She has run away from her wedding ceremonies three times. Every time when the wedding ceremony drew closer, she began to feel nervous and upset.
Rarely will young people refuse to fall in love, but as for marriage, this is different.
Researchers have found that Shanghai local youth are waiting longer than ever to walk down the aisle.
In Shanghai, over 500,000 people remain single although they've reached far beyond the legal age to marry.
Statistics from Shanghai Civil Affairs Bureau find that the average age for first marriages among local men is now at a record-high of 27 years, and many women are waiting until they are over 25 to say "I do". On average, both men and women are delaying the decision to marry by five years in the past decade.
The traditional concept that everyone must marry has weakened with a reduction in social pressure. And the idea of pursuing serious relationships without marriage is gaining increasing popularity.
Marriage phobia is becoming a common term in China's big cities.
"But obviously, most of them are not really phobia sufferers," said Zhang Haiyin, professor from Shanghai Mental Health Centre.
"They have their reasons for not marrying, but if you look closely at these reasons, you will find most have resulted from a misunderstanding of marriage."
Zhang has categorized those suffering from marriage phobia into three groups, which he thinks are representative of the current youth.
"One characteristic of modern society is that people are being driven to be more self-centred," Zhang said.
When this type of thinking becomes too strong, they are unable to even share the same space with other people, to say nothing of contracting marriage partners.
Michael Li is a typical example. After graduating from a famous university in Shanghai, Li found a job as a civil servant. It wasn't long before he developed a dislike for such serious work.
He quit the job, and made a romantic choice - becoming a freelancer. Li has travelled and written a lot. The work has also provided him with the opportunity to meet different girls, and he has fallen in love many times. But the idea of marriage and living with another person under the same roof is something he found especially hard to accept.
"I don't want to be restrained," Li said. "I can't stand having to report everything to another person, even trifles like dinning out with my friends. I enjoy my current freedom. I don't want to lose it."
This kind of thinking is common to the youth brought up in only-child families, Zhang pointed out.
"When the children come from families where they were coddled too much, they become accustomed to having their every whim indulged, and it is easy for them to develop a self-centred mentality," he added. "Still the economic burden, the household chores, and to be loyal to their spouse - all these things are not what they expect."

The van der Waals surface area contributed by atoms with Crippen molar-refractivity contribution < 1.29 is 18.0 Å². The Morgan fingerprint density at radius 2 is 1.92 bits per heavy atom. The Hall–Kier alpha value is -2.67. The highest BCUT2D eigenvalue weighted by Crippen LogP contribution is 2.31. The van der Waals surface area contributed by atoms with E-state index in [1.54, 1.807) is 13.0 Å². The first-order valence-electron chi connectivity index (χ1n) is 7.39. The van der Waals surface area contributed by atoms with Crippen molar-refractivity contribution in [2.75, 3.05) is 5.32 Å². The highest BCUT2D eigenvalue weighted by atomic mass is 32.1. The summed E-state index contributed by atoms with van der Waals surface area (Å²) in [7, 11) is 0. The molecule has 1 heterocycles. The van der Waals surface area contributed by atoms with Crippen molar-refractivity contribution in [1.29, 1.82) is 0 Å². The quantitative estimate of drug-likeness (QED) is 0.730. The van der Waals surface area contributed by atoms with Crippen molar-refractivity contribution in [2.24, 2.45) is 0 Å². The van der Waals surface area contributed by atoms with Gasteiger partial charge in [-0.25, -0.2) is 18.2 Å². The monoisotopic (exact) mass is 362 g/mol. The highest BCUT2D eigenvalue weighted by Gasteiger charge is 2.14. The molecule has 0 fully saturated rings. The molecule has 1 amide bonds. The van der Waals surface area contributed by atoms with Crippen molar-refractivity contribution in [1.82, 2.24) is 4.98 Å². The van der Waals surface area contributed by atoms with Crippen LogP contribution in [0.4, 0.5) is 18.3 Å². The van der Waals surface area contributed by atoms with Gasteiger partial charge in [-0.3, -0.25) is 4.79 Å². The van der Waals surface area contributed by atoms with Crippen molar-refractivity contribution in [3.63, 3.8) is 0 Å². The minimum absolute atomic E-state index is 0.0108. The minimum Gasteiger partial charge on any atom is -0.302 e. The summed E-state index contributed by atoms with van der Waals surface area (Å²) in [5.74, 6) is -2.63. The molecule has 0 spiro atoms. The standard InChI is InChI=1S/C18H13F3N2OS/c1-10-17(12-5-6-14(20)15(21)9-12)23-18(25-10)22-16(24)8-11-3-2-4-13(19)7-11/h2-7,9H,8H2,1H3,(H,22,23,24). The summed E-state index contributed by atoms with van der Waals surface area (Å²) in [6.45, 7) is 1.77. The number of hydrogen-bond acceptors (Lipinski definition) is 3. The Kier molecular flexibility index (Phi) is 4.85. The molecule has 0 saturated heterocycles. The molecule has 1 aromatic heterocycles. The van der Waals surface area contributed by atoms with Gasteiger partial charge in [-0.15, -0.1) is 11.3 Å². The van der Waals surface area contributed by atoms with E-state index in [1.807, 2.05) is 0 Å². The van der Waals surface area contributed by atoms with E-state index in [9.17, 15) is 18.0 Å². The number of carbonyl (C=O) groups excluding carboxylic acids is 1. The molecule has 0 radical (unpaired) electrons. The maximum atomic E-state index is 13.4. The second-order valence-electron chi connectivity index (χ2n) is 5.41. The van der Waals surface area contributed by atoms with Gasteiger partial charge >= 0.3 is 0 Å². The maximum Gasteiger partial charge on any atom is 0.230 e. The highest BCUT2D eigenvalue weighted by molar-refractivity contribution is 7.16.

Huang Jie (not his real name) is another one who has said NO to marriage.
Huang now has a girl friend, and they enjoy their time together, he said. But who knows about the future? Marriage is a life-long commitment. It means that the two people have to live together for the rest of their lives.
Huang feels that it is natural for two people who live together for a long time to become bored with each other. But marriage restrains people from making other choices, especially after the family has a child.
"Even if our love fades, we would have to continue together," Huang said. "If we chose to divorce, then why get married at all?"
To him marriage is a risk.
"I have to bet all my happiness. If I lose, I lose my happiness, maybe for the rest of my life. It's too risky," he added.
Such a pessimistic attitude is especially obvious among those who have experienced disappointments in their love affairs, which makes them lose confidence in marriage, Zhang pointed out.
The third group of people are mainly those who are too immature to accept marriage.
Mandy Li, a 29-year-old woman, is one of them. She has run away from her wedding ceremonies three times. Every time when the wedding ceremony drew closer, she began to feel nervous and upset. And her emotions spun out of control on the eve of the wedding.
"When I thought about all the time I would spend doing household chores, and taking care of my husband and child after marriage, I began to feel uneasy," she said.
"It would not be long before I became a wrinkle-faced old woman without any charm."
Experts point out that it is natural for people to get nervous before their wedding, but Li's anxiety is too childish. However, such "childish" thoughts are quite popular among the city's professional women.
"Nowadays, as it becomes easier for people to have a sexual relationship without wedlock, marriage seems less important," said Ye Bin, a professor from East China Normal University.
"Making love while refusing the commitment of marriage is a purely selfish act, irresponsible and ultimately destructive."
To be committed to marriage, people must accept responsibility. It is a promise to do something, a pledge to pursue a certain course.
"The responsibility involved in the wedlock protects the love between the couple, but it also seems like a handicap to the modern youth who want a free life," Ye continued.
As the old saying goes: marriage is like wearing shoes. You won't know whether they fit or not until you put them on.
If you refuse, you may avoid the blisters caused by poor fitting shoes, but with bare feet, how can you protect yourself when the land in front of you is full of sharp objects?
(Shanghai Star July 5, 2002)